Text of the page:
I’ve possibly mentioned in the past that when I ride to Seongsan, I stop at the 7-11 at the far end of town. Sometimes I make photos of my camera bag and flower pots while drinking a tin of coffee, and sometimes I make a photo of this jumble of utility poles, wires, and cars. I did a decent job of the framing and composition on this day.
A traditional Korean home dwarfed by the huge overpass that carries an expressway over the valley. I never hear noise from it when I’m around there, so I think the soundproofing must be good. Still, I think I might feel nervous if I lived underneath such a large structure.
I was downtown early one morning and I set up the camera on a tripod to make a photo of this statue. Koreans are generally very polite about photography and will wait for you to make a photo before passing in front of the camera. Or they will go around so they don’t disturb you. I had my focus and exposure checked and was about to press the shutter release button when this man walked into the frame and sat down on the bench. Maybe he’s tired and really needs a sit-down, I thought to myself, and decided to wait until he moved on. He looked at me, pointed at the statue, and shook a finger to indicate that I shouldn’t make a photo of the statue. I immediately thought of the Comfort Woman Statue in Seoul and was worried that this guy thought this was a similar statue and I was insulting Korean history or something. In other words, I thought he was a loony and I should get away as quickly as possible. But then he pointed to the statue and himself and indicated that I should make a photo of them together. I nodded and he put his arm around the statue. I made the photo and said, “Okay, it’s done.” He got up and started to walk away. I asked him if he would like to see the photo. He came over and had a look at the screen but seemed very uninterested in the results. He didn’t ask for a copy or anything. Nor did he smile, which worried me a bit. He walked off and I packed up my kit and left the area. I guess I got an interesting experience, but I felt nervous and I’d rather not run into people like that if I can help it.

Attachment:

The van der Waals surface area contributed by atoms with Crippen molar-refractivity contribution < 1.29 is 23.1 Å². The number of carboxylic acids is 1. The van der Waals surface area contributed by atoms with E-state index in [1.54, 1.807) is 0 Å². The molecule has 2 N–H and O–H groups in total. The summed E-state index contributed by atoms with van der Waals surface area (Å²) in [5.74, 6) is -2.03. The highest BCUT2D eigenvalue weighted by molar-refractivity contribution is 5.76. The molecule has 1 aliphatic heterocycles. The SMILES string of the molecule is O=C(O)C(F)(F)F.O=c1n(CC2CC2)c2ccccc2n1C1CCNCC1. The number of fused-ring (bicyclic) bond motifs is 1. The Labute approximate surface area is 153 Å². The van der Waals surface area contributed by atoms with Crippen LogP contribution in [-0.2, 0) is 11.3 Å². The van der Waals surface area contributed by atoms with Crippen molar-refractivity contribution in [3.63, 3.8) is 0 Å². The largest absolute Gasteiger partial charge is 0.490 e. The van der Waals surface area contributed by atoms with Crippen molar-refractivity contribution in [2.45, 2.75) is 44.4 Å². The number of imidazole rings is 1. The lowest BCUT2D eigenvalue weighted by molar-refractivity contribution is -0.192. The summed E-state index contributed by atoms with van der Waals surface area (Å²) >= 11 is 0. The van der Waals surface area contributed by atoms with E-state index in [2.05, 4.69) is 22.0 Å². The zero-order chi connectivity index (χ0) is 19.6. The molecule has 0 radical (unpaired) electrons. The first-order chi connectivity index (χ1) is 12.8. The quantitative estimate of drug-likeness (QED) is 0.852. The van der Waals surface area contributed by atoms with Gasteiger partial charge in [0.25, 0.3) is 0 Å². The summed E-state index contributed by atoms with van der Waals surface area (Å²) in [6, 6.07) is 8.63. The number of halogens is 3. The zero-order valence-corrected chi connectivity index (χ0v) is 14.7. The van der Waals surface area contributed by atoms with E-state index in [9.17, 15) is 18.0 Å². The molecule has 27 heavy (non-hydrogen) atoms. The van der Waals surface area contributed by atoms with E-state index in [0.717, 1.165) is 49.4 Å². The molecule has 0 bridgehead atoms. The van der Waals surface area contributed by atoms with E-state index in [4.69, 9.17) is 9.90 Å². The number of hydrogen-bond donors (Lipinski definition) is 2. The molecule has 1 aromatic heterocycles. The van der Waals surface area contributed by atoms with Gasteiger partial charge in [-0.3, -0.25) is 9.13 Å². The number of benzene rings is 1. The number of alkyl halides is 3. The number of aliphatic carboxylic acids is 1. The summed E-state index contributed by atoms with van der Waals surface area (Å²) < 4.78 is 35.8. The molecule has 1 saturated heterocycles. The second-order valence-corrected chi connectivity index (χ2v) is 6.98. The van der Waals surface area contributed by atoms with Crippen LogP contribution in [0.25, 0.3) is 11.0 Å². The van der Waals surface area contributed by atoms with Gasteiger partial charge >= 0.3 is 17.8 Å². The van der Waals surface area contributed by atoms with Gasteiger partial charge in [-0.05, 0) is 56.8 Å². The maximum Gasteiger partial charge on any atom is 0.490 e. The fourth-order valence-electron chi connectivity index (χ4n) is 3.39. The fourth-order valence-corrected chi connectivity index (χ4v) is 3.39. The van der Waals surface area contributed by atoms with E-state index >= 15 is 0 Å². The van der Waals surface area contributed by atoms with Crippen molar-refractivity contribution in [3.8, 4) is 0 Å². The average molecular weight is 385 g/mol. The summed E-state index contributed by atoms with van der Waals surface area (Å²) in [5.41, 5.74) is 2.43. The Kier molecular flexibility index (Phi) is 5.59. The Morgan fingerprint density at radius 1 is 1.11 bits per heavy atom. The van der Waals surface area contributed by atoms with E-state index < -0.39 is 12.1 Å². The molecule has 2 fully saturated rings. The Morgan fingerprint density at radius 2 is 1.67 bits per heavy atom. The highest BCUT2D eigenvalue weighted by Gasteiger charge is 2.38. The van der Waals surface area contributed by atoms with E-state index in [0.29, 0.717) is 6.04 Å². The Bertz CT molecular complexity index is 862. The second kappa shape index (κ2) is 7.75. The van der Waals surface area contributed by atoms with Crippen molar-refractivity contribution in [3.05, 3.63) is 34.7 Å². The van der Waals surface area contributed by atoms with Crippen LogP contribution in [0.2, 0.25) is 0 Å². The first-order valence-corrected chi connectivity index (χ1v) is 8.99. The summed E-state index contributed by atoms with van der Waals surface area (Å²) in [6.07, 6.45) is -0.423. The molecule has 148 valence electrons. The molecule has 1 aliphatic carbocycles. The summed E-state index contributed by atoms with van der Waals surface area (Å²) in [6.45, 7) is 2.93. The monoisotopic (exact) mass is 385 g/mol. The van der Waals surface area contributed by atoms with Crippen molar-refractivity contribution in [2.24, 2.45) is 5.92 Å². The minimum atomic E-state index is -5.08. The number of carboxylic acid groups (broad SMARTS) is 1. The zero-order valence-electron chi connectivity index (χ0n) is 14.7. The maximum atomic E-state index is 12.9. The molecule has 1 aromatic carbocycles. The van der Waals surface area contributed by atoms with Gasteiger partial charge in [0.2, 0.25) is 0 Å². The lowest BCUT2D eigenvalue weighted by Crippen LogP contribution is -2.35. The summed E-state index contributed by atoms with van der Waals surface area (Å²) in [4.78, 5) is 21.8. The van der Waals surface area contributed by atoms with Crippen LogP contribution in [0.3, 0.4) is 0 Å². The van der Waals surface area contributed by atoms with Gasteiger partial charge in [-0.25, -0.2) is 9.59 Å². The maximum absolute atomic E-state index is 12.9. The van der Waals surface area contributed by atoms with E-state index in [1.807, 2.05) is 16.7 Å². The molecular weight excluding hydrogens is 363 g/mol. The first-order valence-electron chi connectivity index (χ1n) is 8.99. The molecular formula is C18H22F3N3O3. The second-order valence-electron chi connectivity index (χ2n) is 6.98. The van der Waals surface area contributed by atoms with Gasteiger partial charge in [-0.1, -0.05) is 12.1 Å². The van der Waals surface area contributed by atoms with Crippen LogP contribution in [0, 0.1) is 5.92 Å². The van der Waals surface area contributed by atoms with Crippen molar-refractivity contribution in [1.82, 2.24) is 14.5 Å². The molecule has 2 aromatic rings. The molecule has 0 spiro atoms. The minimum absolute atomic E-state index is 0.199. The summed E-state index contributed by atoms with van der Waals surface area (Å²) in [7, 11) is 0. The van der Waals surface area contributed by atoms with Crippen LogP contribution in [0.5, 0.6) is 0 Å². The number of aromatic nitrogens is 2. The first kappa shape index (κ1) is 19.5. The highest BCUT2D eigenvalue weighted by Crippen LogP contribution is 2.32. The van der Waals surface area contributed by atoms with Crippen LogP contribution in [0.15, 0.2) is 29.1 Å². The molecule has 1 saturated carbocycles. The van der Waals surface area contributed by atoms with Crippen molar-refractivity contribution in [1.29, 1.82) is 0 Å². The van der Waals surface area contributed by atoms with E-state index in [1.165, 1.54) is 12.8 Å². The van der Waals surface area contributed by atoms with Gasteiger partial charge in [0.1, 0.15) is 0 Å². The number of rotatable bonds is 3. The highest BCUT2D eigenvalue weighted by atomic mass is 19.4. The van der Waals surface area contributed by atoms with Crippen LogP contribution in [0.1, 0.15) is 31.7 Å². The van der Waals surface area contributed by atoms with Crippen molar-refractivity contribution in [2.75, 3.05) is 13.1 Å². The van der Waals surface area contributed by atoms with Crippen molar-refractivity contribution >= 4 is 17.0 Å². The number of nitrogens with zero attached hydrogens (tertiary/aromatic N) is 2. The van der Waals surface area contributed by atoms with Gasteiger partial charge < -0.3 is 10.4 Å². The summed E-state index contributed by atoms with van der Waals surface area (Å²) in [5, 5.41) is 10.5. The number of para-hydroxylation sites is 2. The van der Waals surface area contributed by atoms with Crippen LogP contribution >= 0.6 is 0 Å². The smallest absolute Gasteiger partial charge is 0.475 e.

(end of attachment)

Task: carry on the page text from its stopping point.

You can tell when a roll of film has been in a camera for a while because of the different subjects in the photographs. A film lab owner once complained to me that some people made so few photos that there were fours seasons on one roll. And that was before digital cameras and smart phones. There is only one season on the roll of Portra 400 I used last month, but there was definitely a variety of scenes. WARNING! A few of them are disturbing.
This is probably just disturbing to electricians and safety inspectors.
This is disturbing to pedestrians and cyclists. I included the ‘R’ in the top left sign reading ‘WONDER’ when I made the photo, but it was cut by the lab. Grrr . . . . The yellow writing on the pavement says ‘tow zone’.
Disturbing to architects? But fun for photographers.
Here are the disturbing photos I mentioned in the introduction. This is a water deer, probably killed by one of the speeding cars that drive madly over the blind hill on this road. There are many deer in the outskirts of Gangneung, but this ‘sabre-toothed’ deer is fairly uncommon. Poor bugger. Probably killed by some arsehole checking his phone messages while driving.
I made this photo while I was waiting for these two men to leave so I could set up my tripod and camera.
The men eventually moved on and I started making photos of this island.
I like the reflections of the apartments in the water.
The final photo of this post was made at one end of the Wolhwa bridge. I waited around and made a number of frames but only this one was presentable. People were either walking too quickly, wearing ugly clothes, or weren’t walking close enough to the house wall. I should probably make these photos while I can, because City Hall might have plans to raze this area and make more space for coffee shops . . . .
There were some heavy rains last month and the stepping stone bridge across the Namdae River was underwater. This is normal flooding level for the river and there was no state of emergency. The sign on the gate says, “Danger. No entry when the river is flooded.” Duh.
For those who wonder about these things, the film was Kodak Ultramax 400 and the camera was a Nikon F6 (I’m 95% sure).